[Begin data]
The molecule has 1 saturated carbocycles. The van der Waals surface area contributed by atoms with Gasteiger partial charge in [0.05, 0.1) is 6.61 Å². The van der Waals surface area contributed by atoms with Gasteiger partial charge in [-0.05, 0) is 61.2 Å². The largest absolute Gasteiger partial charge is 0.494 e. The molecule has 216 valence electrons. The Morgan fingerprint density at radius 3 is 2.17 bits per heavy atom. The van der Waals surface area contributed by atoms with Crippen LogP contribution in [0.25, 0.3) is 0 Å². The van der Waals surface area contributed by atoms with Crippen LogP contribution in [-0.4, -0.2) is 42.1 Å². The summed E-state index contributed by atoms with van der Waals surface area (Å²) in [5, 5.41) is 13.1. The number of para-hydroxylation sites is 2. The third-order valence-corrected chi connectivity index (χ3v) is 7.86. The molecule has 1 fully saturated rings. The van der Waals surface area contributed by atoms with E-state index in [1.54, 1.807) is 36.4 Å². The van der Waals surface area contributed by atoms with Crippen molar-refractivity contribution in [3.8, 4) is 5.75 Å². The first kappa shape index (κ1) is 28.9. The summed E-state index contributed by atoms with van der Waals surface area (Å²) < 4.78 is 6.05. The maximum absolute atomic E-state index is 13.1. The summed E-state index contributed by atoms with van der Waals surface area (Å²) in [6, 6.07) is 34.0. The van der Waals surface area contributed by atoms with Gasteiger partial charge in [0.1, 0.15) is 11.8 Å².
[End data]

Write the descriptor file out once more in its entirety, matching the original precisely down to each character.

The molecule has 1 saturated carbocycles. The van der Waals surface area contributed by atoms with Gasteiger partial charge in [0.05, 0.1) is 6.61 Å². The van der Waals surface area contributed by atoms with Gasteiger partial charge in [-0.05, 0) is 61.2 Å². The largest absolute Gasteiger partial charge is 0.494 e. The molecule has 216 valence electrons. The Morgan fingerprint density at radius 3 is 2.17 bits per heavy atom. The van der Waals surface area contributed by atoms with Crippen LogP contribution in [0.25, 0.3) is 0 Å². The van der Waals surface area contributed by atoms with Crippen LogP contribution in [-0.4, -0.2) is 42.1 Å². The summed E-state index contributed by atoms with van der Waals surface area (Å²) in [5, 5.41) is 13.1. The number of para-hydroxylation sites is 2. The third-order valence-corrected chi connectivity index (χ3v) is 7.86. The molecule has 1 fully saturated rings. The van der Waals surface area contributed by atoms with E-state index in [1.54, 1.807) is 36.4 Å². The van der Waals surface area contributed by atoms with Crippen molar-refractivity contribution in [3.8, 4) is 5.75 Å². The first kappa shape index (κ1) is 28.9. The summed E-state index contributed by atoms with van der Waals surface area (Å²) < 4.78 is 6.05. The maximum absolute atomic E-state index is 13.1. The summed E-state index contributed by atoms with van der Waals surface area (Å²) in [6, 6.07) is 34.0. The van der Waals surface area contributed by atoms with Gasteiger partial charge in [0.1, 0.15) is 11.8 Å².